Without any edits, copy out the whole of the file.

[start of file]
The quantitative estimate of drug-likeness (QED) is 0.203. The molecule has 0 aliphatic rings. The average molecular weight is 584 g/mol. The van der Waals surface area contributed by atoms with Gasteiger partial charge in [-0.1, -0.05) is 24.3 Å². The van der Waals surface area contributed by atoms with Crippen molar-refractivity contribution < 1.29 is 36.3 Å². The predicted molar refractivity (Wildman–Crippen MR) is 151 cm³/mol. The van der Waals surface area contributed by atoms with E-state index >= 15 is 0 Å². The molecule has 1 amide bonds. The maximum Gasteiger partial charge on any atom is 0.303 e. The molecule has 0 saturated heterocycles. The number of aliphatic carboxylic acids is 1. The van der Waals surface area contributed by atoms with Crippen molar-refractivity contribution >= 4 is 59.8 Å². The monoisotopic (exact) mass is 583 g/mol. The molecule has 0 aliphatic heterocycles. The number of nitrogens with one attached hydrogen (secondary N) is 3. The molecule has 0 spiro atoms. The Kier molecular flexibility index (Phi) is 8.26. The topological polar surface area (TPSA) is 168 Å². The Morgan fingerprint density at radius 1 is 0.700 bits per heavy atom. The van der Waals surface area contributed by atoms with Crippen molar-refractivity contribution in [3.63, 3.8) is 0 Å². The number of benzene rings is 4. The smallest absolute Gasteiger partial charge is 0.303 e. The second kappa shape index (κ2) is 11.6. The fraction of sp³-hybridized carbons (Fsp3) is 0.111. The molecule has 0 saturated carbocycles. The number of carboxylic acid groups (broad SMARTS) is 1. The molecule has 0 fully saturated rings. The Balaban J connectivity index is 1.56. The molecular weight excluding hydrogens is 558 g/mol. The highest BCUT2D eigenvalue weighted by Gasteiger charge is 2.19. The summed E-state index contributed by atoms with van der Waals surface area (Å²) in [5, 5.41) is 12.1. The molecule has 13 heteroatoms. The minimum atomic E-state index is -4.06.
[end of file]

The quantitative estimate of drug-likeness (QED) is 0.203. The molecule has 0 aliphatic rings. The average molecular weight is 584 g/mol. The van der Waals surface area contributed by atoms with Gasteiger partial charge in [-0.1, -0.05) is 24.3 Å². The van der Waals surface area contributed by atoms with Crippen molar-refractivity contribution < 1.29 is 36.3 Å². The predicted molar refractivity (Wildman–Crippen MR) is 151 cm³/mol. The van der Waals surface area contributed by atoms with E-state index >= 15 is 0 Å². The molecule has 1 amide bonds. The maximum Gasteiger partial charge on any atom is 0.303 e. The molecule has 0 saturated heterocycles. The number of aliphatic carboxylic acids is 1. The van der Waals surface area contributed by atoms with Crippen molar-refractivity contribution >= 4 is 59.8 Å². The monoisotopic (exact) mass is 583 g/mol. The molecule has 0 aliphatic heterocycles. The number of nitrogens with one attached hydrogen (secondary N) is 3. The molecule has 0 spiro atoms. The Kier molecular flexibility index (Phi) is 8.26. The topological polar surface area (TPSA) is 168 Å². The Morgan fingerprint density at radius 1 is 0.700 bits per heavy atom. The van der Waals surface area contributed by atoms with Crippen molar-refractivity contribution in [3.63, 3.8) is 0 Å². The number of benzene rings is 4. The smallest absolute Gasteiger partial charge is 0.303 e. The second kappa shape index (κ2) is 11.6. The fraction of sp³-hybridized carbons (Fsp3) is 0.111. The molecule has 0 saturated carbocycles. The number of carboxylic acid groups (broad SMARTS) is 1. The molecule has 0 fully saturated rings. The Balaban J connectivity index is 1.56. The molecular weight excluding hydrogens is 558 g/mol. The highest BCUT2D eigenvalue weighted by Gasteiger charge is 2.19. The summed E-state index contributed by atoms with van der Waals surface area (Å²) in [5, 5.41) is 12.1. The molecule has 13 heteroatoms. The minimum atomic E-state index is -4.06.